In some states, a minor's negligence will be evaluated in the same manner as an adult's where the minor is said to have been engaging in an "adult activity" (such as driving) or certain highly dangerous activities (perhaps such as hunting).
The following causes of action are usually based upon theories of negligence:
Car Accident Cases - Most litigation from motor vehicle collisions proceeds on the theory that the defendant was negligent in the operation of a motor vehicle.
Dog Bite Cases - A typical dog bite case will include a claim based in negligence that the dog's owner knew or should have known of the dog's dangerous propensities, and did not act with appropriate care to protect the plaintiff from being bitten by the dog.
Premises Liability (e.g., Trip / Slip and Fall) - Typical premises liablity cases allege that the premises owner did not exercise appropriate care in the prevention of hazards on the premises, or in warning visitors of known dangers.
Malpractice - Professional negligence claims allege that a professional (such as a doctor or lawyer) failed to fulfill a duty to the plaintiff in a manner consistent with the standard of care owed by the professional.
Frequently the following theories will be advanced as partial or total defenses to a negligence action:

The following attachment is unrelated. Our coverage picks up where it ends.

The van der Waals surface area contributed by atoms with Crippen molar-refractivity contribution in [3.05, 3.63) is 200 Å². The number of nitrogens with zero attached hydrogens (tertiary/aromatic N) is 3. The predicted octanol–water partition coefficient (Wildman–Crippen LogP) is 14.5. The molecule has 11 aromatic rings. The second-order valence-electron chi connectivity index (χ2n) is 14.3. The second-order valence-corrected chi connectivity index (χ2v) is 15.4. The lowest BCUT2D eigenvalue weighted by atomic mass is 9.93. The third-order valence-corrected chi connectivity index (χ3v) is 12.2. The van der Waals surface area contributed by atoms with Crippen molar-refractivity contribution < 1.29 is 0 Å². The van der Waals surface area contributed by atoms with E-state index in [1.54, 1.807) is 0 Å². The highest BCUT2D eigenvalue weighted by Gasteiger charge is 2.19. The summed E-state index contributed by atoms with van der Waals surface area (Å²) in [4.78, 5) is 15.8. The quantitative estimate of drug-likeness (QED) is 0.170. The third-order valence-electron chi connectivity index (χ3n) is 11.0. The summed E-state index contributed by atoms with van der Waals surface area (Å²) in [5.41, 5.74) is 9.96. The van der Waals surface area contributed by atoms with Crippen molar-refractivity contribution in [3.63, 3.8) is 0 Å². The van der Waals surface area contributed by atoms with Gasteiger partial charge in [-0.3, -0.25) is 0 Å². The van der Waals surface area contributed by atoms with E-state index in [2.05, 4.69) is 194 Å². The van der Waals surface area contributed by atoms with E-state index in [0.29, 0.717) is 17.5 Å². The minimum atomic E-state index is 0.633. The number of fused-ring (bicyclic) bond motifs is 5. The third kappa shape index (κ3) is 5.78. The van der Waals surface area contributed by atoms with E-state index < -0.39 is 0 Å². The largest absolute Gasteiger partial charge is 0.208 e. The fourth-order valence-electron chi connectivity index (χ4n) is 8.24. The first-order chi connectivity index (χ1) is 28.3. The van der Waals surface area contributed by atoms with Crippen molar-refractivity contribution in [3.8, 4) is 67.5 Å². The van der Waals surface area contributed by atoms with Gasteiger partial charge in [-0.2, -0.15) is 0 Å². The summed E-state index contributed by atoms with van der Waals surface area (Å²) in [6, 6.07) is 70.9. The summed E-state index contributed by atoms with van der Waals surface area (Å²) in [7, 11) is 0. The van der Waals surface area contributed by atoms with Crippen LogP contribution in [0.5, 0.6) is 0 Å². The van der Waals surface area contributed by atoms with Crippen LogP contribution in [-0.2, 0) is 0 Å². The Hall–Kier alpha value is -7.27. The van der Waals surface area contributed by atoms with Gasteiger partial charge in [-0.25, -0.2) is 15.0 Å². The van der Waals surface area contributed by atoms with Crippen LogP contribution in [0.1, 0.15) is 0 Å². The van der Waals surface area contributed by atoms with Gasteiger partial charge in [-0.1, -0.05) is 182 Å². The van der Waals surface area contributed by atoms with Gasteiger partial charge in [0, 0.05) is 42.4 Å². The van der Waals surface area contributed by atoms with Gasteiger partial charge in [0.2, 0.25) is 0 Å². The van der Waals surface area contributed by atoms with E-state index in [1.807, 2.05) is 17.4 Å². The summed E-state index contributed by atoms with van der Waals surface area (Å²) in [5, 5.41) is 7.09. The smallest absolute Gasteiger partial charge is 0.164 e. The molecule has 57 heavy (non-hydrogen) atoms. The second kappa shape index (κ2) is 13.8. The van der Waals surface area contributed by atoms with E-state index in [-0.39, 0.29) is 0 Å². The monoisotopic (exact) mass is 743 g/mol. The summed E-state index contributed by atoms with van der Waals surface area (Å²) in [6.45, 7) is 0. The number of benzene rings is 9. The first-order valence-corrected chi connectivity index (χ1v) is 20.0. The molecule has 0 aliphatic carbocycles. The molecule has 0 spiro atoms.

Intervening Cause (Sometimes called a "Superseding Cause" or "Supervening Cause") - Where a defendant alleges an "intervening cause", it is alleged that another separate and independent event occurred after the defendant's conduct but prior to the injury, and that this intervening event broke the connection between the defendant's negligence and the injury suffered by the plaintiff. However, unless the intervening cause was the sole cause of the plaintiff's injury, this defense will at best be partial.
Release - The plaintiff signed a release agreement, for example before participating in a sporting event, which prohibits the plaintiff from suing the defendant. For public policy reasons, many jurisdictions will permit the release only of acts of ordinary negligence, while permitting lawsuits to proceed on theories of gross negligence or intentional harm.
Comparative Negligence - In states which recognize "comparative negligence", the negligence of all the parties involved in the accident is determined, and typically the plaintiff's recovery is reduced in proportion to the plaintiff's own negligence. There may be additional rules, such as a rule which prohibits a plaintiff from recovering for an injury if the plaintiff is determined to be more than 50% responsible for his own injury, or which limits a defendant's liability or duty to pay "joint and several damages" in cases involving multiple defendants where the extent of that defendant's responsibility is found to be less than that of the plaintiff.